Saturday, February 11, 2012

Were they right after all?

Modern humans entered the Americas from northern Eurasia. As they entered tropical environments farther south, they had to evolve new genetic adaptations from scratch. They no longer had the ones their remote forbearers had back in Africa. (Source)

OK, so modern humans have archaic admixture, and the degree of admixture seems to be highest among sub-Saharan Africans and Melanesians. But what does this factoid mean? Does it mean anything at all?

One school of thought says it means nothing at all. Ernst Mayr held this view:

The claim has been made that species owe much of their genetic variability to introgressive hybridization. However, all the evidence contradicts this conclusion so far as animals is concerned. Not only are F1 hybrids between good species very rare, but where they occur the hybrids (even when not sterile) are demonstrably of inferior viability. The few genes that occasionally introgress into the parental species are not co-adapted […] and are selected against. Introgressive hybridization seems to be a negligible source of genetic variation in animals. (Mayr, 1970, p. 80)

“Co-adaptation” means that genes are selected for their ability to work with other genes. “On one genetic background a given gene may add to the fitness of the genotype; on another genetic background the same gene may create an unbalance and produce a severely deleterious effect” (Mayr, 1970, p. 169).

Yet some genes seem to be of the “stand alone” sort. We see this when genetically modified organisms are created, such as by transferring an antibiotic-producing gene from a microbe to a cultivated plant.

Mayr also overlooked the possibility that introgressing genes might benefit a species that is expanding into new territory and gradually displacing the native species. Such genes can circumvent the need to evolve genetic adaptations that already exist in the native population. This argument was used by Greg Cochran, John Hawkes, and Henry Harpending a few years back, when they thought that the most recent microcephalin variant had introgressed from the Neanderthals. Another case of Neanderthal introgression seemed to be the diversification of European hair colors, via the MC1R gene:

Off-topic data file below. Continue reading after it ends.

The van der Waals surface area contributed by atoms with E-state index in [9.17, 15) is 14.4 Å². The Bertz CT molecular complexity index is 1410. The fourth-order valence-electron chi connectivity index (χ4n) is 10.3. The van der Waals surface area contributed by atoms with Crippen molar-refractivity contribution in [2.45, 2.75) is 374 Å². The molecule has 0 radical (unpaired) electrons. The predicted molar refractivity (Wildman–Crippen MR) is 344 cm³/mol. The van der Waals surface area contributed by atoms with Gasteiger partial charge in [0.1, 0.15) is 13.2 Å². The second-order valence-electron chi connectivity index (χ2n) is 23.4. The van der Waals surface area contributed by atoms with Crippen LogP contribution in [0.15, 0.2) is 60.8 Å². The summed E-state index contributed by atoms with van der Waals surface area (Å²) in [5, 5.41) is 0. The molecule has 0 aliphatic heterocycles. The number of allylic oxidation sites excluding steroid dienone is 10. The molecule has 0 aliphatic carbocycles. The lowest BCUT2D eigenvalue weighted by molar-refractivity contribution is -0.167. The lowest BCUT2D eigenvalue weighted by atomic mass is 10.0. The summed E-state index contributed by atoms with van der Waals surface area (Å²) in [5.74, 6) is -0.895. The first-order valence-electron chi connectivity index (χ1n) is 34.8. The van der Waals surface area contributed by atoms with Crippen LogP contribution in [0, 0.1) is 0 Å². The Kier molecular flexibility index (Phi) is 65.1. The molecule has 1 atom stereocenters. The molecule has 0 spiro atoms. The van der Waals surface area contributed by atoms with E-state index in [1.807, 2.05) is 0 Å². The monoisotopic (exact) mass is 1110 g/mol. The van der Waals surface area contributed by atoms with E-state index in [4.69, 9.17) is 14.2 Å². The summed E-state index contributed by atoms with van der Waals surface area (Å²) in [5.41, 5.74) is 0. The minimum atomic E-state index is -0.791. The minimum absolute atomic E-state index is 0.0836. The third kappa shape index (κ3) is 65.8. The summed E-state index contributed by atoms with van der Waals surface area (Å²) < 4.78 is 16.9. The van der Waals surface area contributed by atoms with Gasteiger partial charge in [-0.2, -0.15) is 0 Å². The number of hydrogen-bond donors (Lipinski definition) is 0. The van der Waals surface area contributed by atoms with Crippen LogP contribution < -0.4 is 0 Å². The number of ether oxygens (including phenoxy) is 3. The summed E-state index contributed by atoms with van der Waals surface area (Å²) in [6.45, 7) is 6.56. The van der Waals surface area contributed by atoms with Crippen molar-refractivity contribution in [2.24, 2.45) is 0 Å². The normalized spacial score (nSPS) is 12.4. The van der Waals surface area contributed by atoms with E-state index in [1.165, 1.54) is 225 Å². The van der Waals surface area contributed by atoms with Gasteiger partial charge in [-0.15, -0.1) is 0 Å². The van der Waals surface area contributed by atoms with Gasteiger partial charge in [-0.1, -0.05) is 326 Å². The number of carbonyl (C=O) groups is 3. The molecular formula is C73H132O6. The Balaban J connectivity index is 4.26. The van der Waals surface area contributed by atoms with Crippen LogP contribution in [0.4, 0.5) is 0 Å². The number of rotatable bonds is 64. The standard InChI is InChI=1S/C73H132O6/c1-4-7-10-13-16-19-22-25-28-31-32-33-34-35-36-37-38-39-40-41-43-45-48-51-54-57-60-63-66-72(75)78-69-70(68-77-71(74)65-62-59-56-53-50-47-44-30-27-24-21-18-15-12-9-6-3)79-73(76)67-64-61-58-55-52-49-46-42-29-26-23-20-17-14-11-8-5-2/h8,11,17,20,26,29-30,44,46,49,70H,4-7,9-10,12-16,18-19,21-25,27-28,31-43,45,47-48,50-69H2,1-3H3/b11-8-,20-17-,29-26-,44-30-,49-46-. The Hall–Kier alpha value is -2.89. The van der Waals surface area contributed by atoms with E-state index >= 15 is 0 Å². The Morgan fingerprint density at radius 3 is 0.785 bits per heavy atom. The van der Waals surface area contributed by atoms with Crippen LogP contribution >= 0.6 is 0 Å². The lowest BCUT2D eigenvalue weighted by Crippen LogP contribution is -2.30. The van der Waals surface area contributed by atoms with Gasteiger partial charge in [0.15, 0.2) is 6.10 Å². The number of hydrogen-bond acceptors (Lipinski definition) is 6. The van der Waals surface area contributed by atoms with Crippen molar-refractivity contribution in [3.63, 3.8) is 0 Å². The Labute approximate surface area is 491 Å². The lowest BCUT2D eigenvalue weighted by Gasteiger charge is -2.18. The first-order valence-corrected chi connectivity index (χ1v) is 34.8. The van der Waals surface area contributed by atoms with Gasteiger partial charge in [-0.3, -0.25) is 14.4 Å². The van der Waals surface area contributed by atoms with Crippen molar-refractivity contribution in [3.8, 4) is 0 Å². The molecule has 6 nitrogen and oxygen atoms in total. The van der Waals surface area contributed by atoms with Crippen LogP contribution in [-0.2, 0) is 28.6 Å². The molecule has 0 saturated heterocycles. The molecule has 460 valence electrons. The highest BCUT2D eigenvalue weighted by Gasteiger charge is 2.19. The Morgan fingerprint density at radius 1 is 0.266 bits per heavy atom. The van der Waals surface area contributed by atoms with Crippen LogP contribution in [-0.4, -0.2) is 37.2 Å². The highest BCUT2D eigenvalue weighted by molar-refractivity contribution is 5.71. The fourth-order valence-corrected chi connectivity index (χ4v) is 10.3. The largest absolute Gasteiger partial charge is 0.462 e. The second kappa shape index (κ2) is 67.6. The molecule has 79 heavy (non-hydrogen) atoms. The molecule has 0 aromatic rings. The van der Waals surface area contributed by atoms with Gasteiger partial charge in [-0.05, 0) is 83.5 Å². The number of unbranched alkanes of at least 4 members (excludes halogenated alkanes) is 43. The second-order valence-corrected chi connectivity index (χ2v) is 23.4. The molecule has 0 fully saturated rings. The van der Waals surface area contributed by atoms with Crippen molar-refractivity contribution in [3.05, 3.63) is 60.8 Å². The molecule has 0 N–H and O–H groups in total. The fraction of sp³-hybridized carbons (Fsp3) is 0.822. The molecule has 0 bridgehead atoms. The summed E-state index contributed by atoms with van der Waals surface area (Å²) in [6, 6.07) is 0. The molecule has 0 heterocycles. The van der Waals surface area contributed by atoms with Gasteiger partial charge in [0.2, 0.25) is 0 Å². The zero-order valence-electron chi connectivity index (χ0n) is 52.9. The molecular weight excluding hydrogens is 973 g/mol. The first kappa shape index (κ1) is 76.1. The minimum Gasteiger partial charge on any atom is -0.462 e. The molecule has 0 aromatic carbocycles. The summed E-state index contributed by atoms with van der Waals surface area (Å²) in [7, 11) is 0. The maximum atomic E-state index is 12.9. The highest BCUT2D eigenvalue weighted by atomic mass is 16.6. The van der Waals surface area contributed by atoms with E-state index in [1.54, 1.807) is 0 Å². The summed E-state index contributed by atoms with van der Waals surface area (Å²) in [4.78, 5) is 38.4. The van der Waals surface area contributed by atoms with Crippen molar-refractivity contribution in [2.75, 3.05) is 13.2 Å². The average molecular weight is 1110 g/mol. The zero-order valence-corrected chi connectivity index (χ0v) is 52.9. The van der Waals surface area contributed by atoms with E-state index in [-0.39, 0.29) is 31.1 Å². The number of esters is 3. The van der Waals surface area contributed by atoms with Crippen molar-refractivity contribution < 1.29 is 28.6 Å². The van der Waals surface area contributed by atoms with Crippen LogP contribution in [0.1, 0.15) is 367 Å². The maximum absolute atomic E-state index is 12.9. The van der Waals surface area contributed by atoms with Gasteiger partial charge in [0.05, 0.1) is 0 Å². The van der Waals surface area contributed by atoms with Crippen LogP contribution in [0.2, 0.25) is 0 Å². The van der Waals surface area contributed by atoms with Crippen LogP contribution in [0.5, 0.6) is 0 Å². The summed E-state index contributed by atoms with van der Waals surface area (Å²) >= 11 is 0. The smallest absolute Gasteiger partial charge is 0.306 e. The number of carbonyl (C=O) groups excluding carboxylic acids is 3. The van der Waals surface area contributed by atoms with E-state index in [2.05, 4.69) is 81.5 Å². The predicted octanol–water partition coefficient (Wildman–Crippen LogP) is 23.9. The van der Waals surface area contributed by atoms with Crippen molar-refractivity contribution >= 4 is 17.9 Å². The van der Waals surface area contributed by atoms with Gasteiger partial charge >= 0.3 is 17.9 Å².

A few years ago, I was thinking about Out-of-Africa, and it occurred to me that we probably picked up a lot of favorable alleles from Neanderthals […] Looking at the new article in PNAS, I'd say that Bruce Lahn and company have probably found one.[…]

Now if the Neanderthals were really effectively isolated before we expanded into their territory, they'd have a lot of significantly different alleles. Some would have involved various kinds of regional adaptations, which might be a good thing to have in Eurasia. (MC1R?) But it's entirely possible that some alleles solved adaptive problems that had existed in Africa as well - but solved them better.

Brains had expanded over the last half-million years in both Africans and Neanderthals, but it seems likely that those changes in size and structure were driven by different mutations, just as light skin in Europe and East Asia was. The Neanderthals had slightly bigger brains than Africans: obviously those brains were useful for _something_.

[…] So when you think about the cultural explosion that occurred shortly after we overwhelmed the Neanderthals (cave paintings, sculptures, new tools and weapons, all that jazz) - well, you have to wonder if assimilating a passel of adaptive alleles in a few thousand years, way more than the typical number that would arise and become established over such a short time span, didn't give us a hell of a boost. There are signs of behavioral modernity a bit earlier in Africa - but those ostrich eggshells are dull as hell compared to Gravettian cave paintings. Expansion out of Africa must itself be a sign of new capabilities (I'd bet on sophisticated language) but you only see full-fledged behavioral modernity in the European Upper Paleolithic...
(Cochran, 2006)

Since then, the Neanderthal genome has been fully reconstructed. The most recent microcephalin variant isn’t on it. Nor are the European MC1R alleles. It seems that the best laid theories of mice and men gang aft agley.

No one likes to be proved wrong. Especially in public. For some time yet, certain people will be busy flogging the dead horse of Neanderthal introgression. Will they find anything? Undoubtedly. Anything to do with intelligence or artistic creativity? Probably not.

In all fairness, we’re not giving the theory of adaptive introgression a decent chance by looking only at Neanderthal admixture in modern Europeans. That degree of admixture is only 1 to 4% (perhaps less if we adjust for archaic admixture in modern Africans). We might have more luck looking at sub-Saharan Africans, who have as much as 15% archaic admixture.